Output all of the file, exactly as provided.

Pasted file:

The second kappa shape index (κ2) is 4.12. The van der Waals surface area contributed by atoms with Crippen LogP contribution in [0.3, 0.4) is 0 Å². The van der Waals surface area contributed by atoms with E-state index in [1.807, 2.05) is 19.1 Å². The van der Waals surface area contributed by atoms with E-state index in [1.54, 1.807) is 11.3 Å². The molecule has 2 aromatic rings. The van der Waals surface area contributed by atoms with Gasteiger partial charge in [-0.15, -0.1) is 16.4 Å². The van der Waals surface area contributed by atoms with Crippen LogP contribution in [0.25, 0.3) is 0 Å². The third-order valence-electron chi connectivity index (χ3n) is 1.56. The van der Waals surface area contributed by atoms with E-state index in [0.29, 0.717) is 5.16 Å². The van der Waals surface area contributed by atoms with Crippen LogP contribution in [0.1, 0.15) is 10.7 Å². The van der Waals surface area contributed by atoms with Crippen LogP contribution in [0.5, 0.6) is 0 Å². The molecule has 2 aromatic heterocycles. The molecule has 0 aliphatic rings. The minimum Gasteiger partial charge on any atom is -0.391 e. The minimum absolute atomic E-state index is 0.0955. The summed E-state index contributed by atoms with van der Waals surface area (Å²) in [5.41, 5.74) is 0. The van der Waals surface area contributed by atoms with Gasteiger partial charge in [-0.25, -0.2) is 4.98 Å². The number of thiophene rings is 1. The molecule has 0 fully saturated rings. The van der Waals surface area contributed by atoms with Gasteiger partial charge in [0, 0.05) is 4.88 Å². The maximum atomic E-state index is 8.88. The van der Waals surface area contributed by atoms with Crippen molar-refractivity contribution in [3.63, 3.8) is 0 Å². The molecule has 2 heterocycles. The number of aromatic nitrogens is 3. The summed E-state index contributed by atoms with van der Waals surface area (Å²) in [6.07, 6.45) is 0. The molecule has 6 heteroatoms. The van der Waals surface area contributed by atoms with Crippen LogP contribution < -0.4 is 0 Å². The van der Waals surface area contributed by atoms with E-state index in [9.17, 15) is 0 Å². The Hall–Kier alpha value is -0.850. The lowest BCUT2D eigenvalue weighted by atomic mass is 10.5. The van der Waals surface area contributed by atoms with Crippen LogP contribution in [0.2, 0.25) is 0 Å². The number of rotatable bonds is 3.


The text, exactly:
The second kappa shape index (κ2) is 4.12. The van der Waals surface area contributed by atoms with Crippen LogP contribution in [0.3, 0.4) is 0 Å². The van der Waals surface area contributed by atoms with E-state index in [1.807, 2.05) is 19.1 Å². The van der Waals surface area contributed by atoms with E-state index in [1.54, 1.807) is 11.3 Å². The molecule has 2 aromatic rings. The van der Waals surface area contributed by atoms with Gasteiger partial charge in [-0.15, -0.1) is 16.4 Å². The van der Waals surface area contributed by atoms with Crippen LogP contribution in [0.25, 0.3) is 0 Å². The third-order valence-electron chi connectivity index (χ3n) is 1.56. The van der Waals surface area contributed by atoms with E-state index in [0.29, 0.717) is 5.16 Å². The van der Waals surface area contributed by atoms with Crippen LogP contribution in [0.1, 0.15) is 10.7 Å². The van der Waals surface area contributed by atoms with Crippen LogP contribution in [0.5, 0.6) is 0 Å². The molecule has 2 aromatic heterocycles. The molecule has 0 aliphatic rings. The minimum Gasteiger partial charge on any atom is -0.391 e. The minimum absolute atomic E-state index is 0.0955. The summed E-state index contributed by atoms with van der Waals surface area (Å²) in [5.41, 5.74) is 0. The van der Waals surface area contributed by atoms with Gasteiger partial charge in [-0.25, -0.2) is 4.98 Å². The number of thiophene rings is 1. The molecule has 0 fully saturated rings. The van der Waals surface area contributed by atoms with Gasteiger partial charge in [0, 0.05) is 4.88 Å². The maximum atomic E-state index is 8.88. The van der Waals surface area contributed by atoms with Crippen molar-refractivity contribution in [3.63, 3.8) is 0 Å². The molecule has 2 heterocycles. The number of aromatic nitrogens is 3. The summed E-state index contributed by atoms with van der Waals surface area (Å²) in [6.07, 6.45) is 0. The molecule has 6 heteroatoms. The van der Waals surface area contributed by atoms with Crippen LogP contribution < -0.4 is 0 Å². The van der Waals surface area contributed by atoms with E-state index in [9.17, 15) is 0 Å². The Hall–Kier alpha value is -0.850. The lowest BCUT2D eigenvalue weighted by atomic mass is 10.5. The van der Waals surface area contributed by atoms with Crippen LogP contribution in [0.2, 0.25) is 0 Å². The number of rotatable bonds is 3.